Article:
In his Inaugural Address more than 50 years ago, President John Kennedy asked in the Cold War context whether a beachhead of cooperation might one day push back the jungle of suspicion separating East from West. Today, there are those in the United States who disbelieve almost everything Iranian leaders say, and there are many in Iran who question whether America will live up to whatever commitments we make. Clearly, there exists, if not a jungle, then at least a forest of distrust on both sides. Given what has happened in past decades, how could there not be? But I can affirm to you this afternoon that the United States will not accept any arrangement we can’t verify, and that we won’t make any promises we can’t keep. Just as we will demand good faith, so will we demonstrate good faith.
 
            Last fall, the President of the United States and the leaders of Iran decided to test the possibilities of direct negotiations on the nuclear issue. Both faced resistance and criticism for taking this bold step. And yet, both still chose to accept the risks of diplomacy over the even greater uncertainties of other options. We do not yet know what the full consequences of this decision will be. But the world is clearly better off now than it would have been if the leaders on both sides had ignored this opening. With all that is going on in the Middle East today, an Iranian nuclear program that was not frozen but instead rushing full speed ahead toward larger stockpiles, more uranium enrichment capacity, the production of weapons-grade plutonium, and less transparency would hardly have been a stabilizing factor. Although our negotiating progress to date hasn’t fulfilled our highest hopes, it has still exceeded the expectation of many observers.
 
            Make no mistake. Developing a consensus on a comprehensive plan will require some extraordinarily difficult decisions and we should all appreciate that. This negotiation is the very opposite of easy. But the potential benefits are quite extraordinary. And it is vital that we understand that, as well. Because the acceptance and implementation of a comprehensive plan will improve prospects for people everywhere. It will reduce anxiety and enhance security throughout the Middle East. It will make possible an era of greater prosperity without any loss of dignity for the people of Iran. It will protect our allies and partners from a new and dangerous threat. It will lessen the incentive for a regional nuclear arms race and thereby strengthen the international nuclear proliferation regime. It will make our own citizens safer. And it will demonstrate yet again the potential for clear-eyed diplomacy to arrive at win-win solutions achievable in no other way. In sum, compared to any alternatives, diplomacy can provide a more sustained and durable resolution to the issues generated by Iran’s nuclear activities.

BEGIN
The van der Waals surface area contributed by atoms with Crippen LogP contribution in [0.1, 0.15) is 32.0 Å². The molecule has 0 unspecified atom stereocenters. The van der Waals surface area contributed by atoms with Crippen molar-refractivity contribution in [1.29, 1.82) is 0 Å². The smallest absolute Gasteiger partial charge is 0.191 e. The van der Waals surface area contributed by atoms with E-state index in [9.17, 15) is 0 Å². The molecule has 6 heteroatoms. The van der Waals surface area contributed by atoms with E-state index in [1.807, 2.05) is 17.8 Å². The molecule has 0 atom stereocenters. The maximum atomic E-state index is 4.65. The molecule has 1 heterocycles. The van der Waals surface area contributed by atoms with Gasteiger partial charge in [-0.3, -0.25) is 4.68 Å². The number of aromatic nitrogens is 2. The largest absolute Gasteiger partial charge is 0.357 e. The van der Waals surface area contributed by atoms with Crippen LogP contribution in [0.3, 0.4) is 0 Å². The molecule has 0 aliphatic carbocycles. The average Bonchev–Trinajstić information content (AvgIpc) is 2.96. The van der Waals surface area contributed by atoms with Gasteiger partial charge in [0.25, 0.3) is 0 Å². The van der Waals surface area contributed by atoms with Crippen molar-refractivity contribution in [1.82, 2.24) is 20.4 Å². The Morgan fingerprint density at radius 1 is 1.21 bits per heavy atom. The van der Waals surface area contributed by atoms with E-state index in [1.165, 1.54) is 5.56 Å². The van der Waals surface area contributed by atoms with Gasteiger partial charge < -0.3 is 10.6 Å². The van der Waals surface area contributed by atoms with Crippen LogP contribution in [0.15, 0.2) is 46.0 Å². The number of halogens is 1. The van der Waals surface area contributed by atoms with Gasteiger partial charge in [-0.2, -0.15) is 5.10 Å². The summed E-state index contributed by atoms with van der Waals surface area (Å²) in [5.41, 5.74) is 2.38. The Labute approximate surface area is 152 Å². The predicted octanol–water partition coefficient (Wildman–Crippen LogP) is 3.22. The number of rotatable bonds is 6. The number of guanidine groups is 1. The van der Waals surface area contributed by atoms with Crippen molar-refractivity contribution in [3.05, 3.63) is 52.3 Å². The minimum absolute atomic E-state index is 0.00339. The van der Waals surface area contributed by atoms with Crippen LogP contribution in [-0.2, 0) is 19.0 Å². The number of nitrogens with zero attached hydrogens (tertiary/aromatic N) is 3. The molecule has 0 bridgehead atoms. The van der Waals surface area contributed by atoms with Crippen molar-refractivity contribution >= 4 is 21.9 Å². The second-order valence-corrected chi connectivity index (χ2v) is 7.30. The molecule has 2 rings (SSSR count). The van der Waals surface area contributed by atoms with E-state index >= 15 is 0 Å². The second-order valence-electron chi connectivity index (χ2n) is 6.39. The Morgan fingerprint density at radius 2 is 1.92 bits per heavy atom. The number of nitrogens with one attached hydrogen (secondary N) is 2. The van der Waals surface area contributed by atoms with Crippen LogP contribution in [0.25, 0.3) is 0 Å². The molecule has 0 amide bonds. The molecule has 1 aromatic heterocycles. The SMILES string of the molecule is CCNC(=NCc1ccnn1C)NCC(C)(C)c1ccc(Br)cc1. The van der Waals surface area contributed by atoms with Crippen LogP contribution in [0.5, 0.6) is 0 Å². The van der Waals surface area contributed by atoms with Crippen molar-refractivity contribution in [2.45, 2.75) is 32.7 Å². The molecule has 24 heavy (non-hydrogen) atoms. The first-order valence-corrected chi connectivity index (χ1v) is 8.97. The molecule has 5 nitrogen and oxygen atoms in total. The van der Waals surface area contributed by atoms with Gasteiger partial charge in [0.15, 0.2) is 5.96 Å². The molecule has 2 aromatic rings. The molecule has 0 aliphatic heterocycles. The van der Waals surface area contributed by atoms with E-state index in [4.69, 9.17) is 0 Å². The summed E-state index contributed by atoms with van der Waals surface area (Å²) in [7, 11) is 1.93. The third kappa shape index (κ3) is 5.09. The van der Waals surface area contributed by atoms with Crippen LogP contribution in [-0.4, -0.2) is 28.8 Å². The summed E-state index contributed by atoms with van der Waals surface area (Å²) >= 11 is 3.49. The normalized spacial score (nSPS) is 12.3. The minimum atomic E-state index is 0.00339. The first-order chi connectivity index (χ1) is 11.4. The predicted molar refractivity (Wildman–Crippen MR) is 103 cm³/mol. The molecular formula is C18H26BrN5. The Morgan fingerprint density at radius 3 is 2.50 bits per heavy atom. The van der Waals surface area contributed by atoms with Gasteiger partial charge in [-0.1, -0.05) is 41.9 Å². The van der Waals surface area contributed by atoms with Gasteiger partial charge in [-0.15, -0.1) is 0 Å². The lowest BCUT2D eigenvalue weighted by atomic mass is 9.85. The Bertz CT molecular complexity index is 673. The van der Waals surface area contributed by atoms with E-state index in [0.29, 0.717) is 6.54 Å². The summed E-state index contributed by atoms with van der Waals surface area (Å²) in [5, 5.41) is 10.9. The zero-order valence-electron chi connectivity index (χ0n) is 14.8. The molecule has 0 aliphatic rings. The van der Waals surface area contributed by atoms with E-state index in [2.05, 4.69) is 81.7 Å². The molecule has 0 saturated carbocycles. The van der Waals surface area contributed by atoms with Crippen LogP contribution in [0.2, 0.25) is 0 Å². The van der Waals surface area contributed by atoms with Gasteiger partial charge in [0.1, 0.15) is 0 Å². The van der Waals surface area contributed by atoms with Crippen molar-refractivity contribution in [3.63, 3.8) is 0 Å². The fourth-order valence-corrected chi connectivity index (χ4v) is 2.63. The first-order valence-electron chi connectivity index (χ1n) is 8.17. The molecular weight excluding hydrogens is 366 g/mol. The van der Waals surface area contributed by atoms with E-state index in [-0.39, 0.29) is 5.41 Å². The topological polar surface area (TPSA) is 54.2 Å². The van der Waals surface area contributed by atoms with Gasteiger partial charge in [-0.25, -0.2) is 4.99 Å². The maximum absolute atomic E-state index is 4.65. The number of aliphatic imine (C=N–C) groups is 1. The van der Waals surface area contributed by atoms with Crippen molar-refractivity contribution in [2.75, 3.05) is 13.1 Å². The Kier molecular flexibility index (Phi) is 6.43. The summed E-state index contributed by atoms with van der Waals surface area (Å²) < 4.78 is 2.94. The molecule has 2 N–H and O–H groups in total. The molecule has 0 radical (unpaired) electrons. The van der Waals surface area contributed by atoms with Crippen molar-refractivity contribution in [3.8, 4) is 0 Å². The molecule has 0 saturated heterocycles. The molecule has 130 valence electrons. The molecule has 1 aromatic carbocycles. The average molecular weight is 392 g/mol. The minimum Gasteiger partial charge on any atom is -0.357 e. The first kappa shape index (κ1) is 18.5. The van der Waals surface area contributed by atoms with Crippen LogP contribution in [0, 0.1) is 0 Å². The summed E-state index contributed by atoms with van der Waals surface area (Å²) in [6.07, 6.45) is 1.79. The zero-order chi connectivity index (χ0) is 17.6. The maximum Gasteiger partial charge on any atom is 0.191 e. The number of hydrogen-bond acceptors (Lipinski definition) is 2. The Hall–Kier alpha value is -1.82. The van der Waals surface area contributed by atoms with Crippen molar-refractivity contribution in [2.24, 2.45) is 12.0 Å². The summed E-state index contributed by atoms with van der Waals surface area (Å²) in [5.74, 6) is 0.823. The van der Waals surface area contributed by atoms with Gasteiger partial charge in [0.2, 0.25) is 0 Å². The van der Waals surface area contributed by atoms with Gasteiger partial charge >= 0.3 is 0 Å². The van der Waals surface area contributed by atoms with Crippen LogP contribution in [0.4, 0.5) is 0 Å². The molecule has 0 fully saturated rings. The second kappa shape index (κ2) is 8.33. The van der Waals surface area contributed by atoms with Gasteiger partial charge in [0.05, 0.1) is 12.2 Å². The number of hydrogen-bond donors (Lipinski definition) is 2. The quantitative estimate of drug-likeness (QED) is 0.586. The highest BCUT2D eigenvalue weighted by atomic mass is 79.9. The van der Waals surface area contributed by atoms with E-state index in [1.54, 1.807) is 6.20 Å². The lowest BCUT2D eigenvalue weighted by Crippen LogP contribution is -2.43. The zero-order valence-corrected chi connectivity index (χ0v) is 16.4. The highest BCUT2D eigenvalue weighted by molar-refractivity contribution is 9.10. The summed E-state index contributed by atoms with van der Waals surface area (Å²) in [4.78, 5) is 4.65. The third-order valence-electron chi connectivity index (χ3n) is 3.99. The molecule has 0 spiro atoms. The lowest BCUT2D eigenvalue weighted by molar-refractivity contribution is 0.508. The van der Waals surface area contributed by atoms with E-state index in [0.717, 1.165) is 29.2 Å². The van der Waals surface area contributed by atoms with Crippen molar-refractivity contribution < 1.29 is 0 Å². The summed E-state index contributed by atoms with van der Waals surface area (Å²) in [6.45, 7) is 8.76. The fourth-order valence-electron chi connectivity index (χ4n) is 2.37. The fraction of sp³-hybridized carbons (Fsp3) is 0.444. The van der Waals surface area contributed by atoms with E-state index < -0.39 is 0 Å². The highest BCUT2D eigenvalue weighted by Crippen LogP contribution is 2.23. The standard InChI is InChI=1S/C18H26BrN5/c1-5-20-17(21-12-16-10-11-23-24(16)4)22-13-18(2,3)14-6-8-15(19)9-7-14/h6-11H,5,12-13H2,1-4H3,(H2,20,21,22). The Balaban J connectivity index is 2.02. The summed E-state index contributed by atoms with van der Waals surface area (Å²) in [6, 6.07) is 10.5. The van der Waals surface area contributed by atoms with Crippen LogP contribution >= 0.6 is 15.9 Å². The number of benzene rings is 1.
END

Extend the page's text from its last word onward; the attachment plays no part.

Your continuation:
Almost 800 years ago, the Persian poet Saadi advised listeners to “Have patience; all things are difficult before they become easy.”
Despite the intense efforts of negotiators from seven countries and the European Union, we are still in that “difficult” stage. We must use the remaining time wisely and with a sense of urgency and purpose.
 
            In closing, let me affirm that the United States and its partners are prepared to take advantage of this historic opportunity to resolve our concerns regarding Iran’s nuclear program. We hope the leaders in Tehran will agree to the steps necessary to assure the world that this program will be exclusively peaceful and thereby end Iran’s economic and diplomatic isolation and improve further the lives of their people. If that does not happen, the responsibility will be seen by all to rest with Iran.
 
            We encourage Iran to make the right choice. Meanwhile, we remain steadfast in our determination to take the steps necessary to protect America’s security and to improve the prospects for stability and peace across the globe. We hope Iran will make the right choice. We are ready to do so.
 
Click here for a full transcript.